“Good reactionary fun.” That’s how Robert Barnard, an English crime writer, critic and lecturer, described The Secret Adversary, Agatha Christie’s second novel and her first dip into espionage fiction. The book, which tells the tale of two “Bright Young Things” of the Jazz Age and their battle against an octopus-like conspiracy of the radical left, does not treat its ideological opponents well. The Secret Adversary, which was published in 1922, feels more like something that should have been written during World War I rather than after it. Combining patriotic bravado with a steadfast belief that Britain’s enemies — no matter their political doctrine — were all uniformly evil, the novel is indeed the dictionary definition of “good reactionary fun.”
“Reactionary” and “fun” are also two apt adjectives for Dame Agatha Mary Clarissa Christie herself. A capital “C” conservative with the look of a quintessential granny, she is the very embodiment of the British “Golden Age” of detective fiction. Her two most famous creations — Hercule Poirot, the Belgian fop with the outlandish mustache and the prissiness of a pampered house cat, and Miss Marple, the spinster detective who often substitutes gossip for clues — have graced countless books, television screens and film theaters, while legions of imitators have masqueraded behind the cover of Christie’s infectious style. Swift, intellectually engaging and reassuring in tone as well as reaffirming in their conclusions, her detective books are rightfully popular and actually much better than detractors would lead you to believe.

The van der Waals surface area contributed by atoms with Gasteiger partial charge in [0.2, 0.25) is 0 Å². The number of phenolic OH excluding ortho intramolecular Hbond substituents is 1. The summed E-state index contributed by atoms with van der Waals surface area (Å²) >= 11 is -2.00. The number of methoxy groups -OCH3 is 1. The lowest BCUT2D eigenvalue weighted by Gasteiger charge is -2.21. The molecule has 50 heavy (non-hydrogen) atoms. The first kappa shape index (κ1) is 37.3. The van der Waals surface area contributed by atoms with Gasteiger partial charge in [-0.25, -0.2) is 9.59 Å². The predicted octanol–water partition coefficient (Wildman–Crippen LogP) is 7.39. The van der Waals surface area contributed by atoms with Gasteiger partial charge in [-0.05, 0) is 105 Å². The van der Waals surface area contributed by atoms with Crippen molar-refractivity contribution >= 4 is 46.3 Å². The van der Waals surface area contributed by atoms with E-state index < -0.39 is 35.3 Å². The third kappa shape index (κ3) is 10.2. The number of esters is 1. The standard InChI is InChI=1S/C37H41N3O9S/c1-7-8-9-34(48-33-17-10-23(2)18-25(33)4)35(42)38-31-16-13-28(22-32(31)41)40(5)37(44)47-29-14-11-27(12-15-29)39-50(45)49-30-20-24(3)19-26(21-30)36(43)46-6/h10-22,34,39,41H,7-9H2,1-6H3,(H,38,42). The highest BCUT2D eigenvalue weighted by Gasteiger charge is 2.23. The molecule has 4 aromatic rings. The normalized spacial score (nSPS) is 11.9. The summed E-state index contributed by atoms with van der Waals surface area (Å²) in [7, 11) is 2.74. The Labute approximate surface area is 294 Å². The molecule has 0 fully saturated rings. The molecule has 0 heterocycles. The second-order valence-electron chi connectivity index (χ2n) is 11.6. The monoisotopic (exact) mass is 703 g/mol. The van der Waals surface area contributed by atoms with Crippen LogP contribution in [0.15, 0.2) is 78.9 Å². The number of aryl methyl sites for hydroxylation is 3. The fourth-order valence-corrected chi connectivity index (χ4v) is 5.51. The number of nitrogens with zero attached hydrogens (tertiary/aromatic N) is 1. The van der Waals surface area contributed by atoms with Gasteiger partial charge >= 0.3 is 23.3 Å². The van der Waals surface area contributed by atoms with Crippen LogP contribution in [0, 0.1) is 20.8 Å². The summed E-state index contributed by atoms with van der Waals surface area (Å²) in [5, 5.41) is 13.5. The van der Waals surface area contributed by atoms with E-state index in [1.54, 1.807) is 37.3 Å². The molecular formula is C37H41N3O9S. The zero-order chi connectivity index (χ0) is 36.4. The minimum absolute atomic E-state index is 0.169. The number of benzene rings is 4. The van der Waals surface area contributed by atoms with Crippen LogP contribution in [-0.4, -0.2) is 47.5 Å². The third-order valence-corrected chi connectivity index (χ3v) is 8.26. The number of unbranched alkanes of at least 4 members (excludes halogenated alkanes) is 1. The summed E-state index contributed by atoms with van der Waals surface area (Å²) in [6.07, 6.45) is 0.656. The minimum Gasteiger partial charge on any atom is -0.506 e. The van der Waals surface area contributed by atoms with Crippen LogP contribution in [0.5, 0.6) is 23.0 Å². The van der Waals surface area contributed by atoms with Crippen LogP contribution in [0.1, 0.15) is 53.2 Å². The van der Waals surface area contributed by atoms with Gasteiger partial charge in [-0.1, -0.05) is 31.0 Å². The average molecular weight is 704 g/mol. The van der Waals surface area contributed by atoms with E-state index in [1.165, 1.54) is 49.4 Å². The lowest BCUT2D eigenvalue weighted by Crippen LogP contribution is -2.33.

In a typical Christie novel, some kind of sleuth and a representative from the public order (usually the police, sometimes the army) goes up against a culprit or culprits guilty of murder (murder always, but sometimes blackmail and other assorted crimes as well). These criminals almost always represent some sort of larger evil, from insatiable lust to supreme egoism; on other occasions, the criminals and their like-minded coterie of aimless young people embody direct political threats to the preconceived “natural order” of Englishness. In Death on the Nile, for example, Mr. Ferguson bores fellow passengers with his nihilistic and openly violent brand of Marxism, while the fake Italian archaeologist Guido Richetti turns out to be a wanted agitator and bomb-maker.
Invariably, a certain set of rules hold fast in these novels: The detective is right and is on the side of justice, whether or not they decide to hand the matter over to the police. On top of this, the method of unveiling the criminal — often called the “big reveal” — is characteristically elaborate, especially in the Poirot novels. The criminals hardly ever fight the accusation and most just submit to the great will and intellect of the detective. Thus, the basic Christie novel finishes clean and the world returns to normal. Bodies are kept out of libraries until the next book release, while Halloween parties sans corpses in the apple-bobbing tub go on as usual.
If anything, the world inside of a Christie novel is predictable and lighthearted — or as lighthearted as murder mysteries can be. Coupled with Christie’s inherent preference for the status quo and the simple mores of small English villages, the routine nature of many of her potboilers have earned her scorn from critical circles and other members of the literati. In his venomous 1944 column in The New Yorker, Edmund Wilson posed the question “Why Do People Read Detective Stories?” Wilson, an American critic, literary scholar and snob of the highest order, took to task not only Christie (whose 1926 The Murder of Roger Ackroyd was parodied by Wilson in his next column, “Who Cares Who Killed Roger Ackroyd?”, which ironically never mentions Christie) but the entire genre of detective fiction: